The Obama administration has reportedly shifted gears on hydrogen fuel cell vehicles. Government funding for H2 vehicles was cut in 2009, but the US Department of Energy will soon be launching a project called H2USA in support of hydrogen-powered cars, Automotive News reports.
H2USA (a reference to the chemical symbol for hydrogen) won't be getting the same level of support from Obama hydrogen vehicles did from President Bush, but H2USA could send the right signals, said Britta Gross, director of global energy systems and infrastructure commercialization at General Motors. "Signals to infrastructure providers. Signals to states. This is true for any technology: Signals that show the direction and the strategy and the importance are very important. It's a confidence issue. It's a comfort issue," Gross told Automotive News.
Like Honda with the FCX Clarity (pictured), most automakers never stopped their hydrogen fuel cell vehicle programs, and there have been lots of recent announcements showing that 2015 will be an important year for the technology. Hyundai rolled out its first production fuel cell vehicle, the Hyundai ix35 Fuel Cell Vehicle. Daimler, Ford and Nissan are collaborating on a "common fuel cell system" that should "speed up availability" of H2 vehicles at lower costs.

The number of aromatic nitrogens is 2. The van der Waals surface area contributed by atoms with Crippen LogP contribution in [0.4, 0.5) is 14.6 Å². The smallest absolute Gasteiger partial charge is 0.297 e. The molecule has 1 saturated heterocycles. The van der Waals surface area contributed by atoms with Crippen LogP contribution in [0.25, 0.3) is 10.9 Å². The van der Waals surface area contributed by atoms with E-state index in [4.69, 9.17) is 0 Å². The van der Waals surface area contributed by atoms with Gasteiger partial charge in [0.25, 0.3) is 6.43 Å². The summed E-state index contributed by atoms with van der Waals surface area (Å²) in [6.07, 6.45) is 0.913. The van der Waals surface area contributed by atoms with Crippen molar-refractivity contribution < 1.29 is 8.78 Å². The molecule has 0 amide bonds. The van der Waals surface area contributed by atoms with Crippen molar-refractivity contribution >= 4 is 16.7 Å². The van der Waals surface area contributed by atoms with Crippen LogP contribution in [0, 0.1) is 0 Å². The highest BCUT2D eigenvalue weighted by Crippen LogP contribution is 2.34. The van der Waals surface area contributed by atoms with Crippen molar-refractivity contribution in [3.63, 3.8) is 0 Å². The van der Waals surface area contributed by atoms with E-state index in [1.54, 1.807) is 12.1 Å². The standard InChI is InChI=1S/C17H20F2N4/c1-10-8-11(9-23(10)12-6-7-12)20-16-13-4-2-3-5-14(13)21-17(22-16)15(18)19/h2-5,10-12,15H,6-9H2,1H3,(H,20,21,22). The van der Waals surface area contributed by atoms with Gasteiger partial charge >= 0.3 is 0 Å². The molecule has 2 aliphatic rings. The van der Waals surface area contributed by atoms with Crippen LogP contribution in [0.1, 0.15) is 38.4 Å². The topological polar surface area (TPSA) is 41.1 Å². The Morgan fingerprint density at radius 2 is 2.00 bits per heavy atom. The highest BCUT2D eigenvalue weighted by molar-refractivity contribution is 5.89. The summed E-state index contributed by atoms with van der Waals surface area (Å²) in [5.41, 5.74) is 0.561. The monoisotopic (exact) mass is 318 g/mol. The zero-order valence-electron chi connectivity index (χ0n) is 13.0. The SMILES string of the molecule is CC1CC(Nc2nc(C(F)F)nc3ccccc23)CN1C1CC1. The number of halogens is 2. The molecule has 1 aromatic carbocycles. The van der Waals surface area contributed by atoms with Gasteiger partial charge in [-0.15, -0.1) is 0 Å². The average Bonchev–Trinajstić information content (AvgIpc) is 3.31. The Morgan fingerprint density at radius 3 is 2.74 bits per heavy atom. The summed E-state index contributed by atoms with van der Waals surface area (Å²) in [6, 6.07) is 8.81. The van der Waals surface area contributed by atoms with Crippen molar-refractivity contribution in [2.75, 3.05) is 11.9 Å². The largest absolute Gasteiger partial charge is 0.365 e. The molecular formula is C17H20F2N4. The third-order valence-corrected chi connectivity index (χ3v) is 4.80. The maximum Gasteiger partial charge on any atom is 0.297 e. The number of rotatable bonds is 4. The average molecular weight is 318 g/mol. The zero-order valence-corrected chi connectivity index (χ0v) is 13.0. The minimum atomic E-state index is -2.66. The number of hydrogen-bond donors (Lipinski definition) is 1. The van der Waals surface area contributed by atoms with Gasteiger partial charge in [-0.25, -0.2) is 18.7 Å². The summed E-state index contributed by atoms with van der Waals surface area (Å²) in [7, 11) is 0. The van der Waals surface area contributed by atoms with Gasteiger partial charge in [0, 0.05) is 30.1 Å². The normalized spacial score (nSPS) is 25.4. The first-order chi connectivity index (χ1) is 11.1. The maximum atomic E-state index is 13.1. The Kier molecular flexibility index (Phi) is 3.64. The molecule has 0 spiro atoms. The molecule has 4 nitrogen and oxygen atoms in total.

The Bush administration invested $1.7 billion in fuel cell development from 2004 through 2008 through what it called the FreedomCar coalition that included GM, Ford, Chrysler and a several oil companies. In 2009, Energy Secretary Steven Chu proposed cutting $100 million in hydrogen funding. Congress restored some of that money after carmakers protested. Chu, who is leaving office, later recanted his criticisms and became more supportive of fuel cell vehicles. Fuel cell vehicle advocates will be interested in hearing what the newly appointed DOE and US Environmental Protection Agency secretaries have to say about fuel cell vehicles, if they gain senate approval and take office.
In 2012, through a leftover project from FreedomCar, a DOE lab in Colorado released the results of a seven-year, $350-million fuel cell vehicle development project. Researchers at the lab found fuel cells are now twice as durable as they were in 2004 and are capable of powering vehicles for 75,000 miles of driving before being replaced – a good sign for future adoption of hydrogen fuel cell vehicles.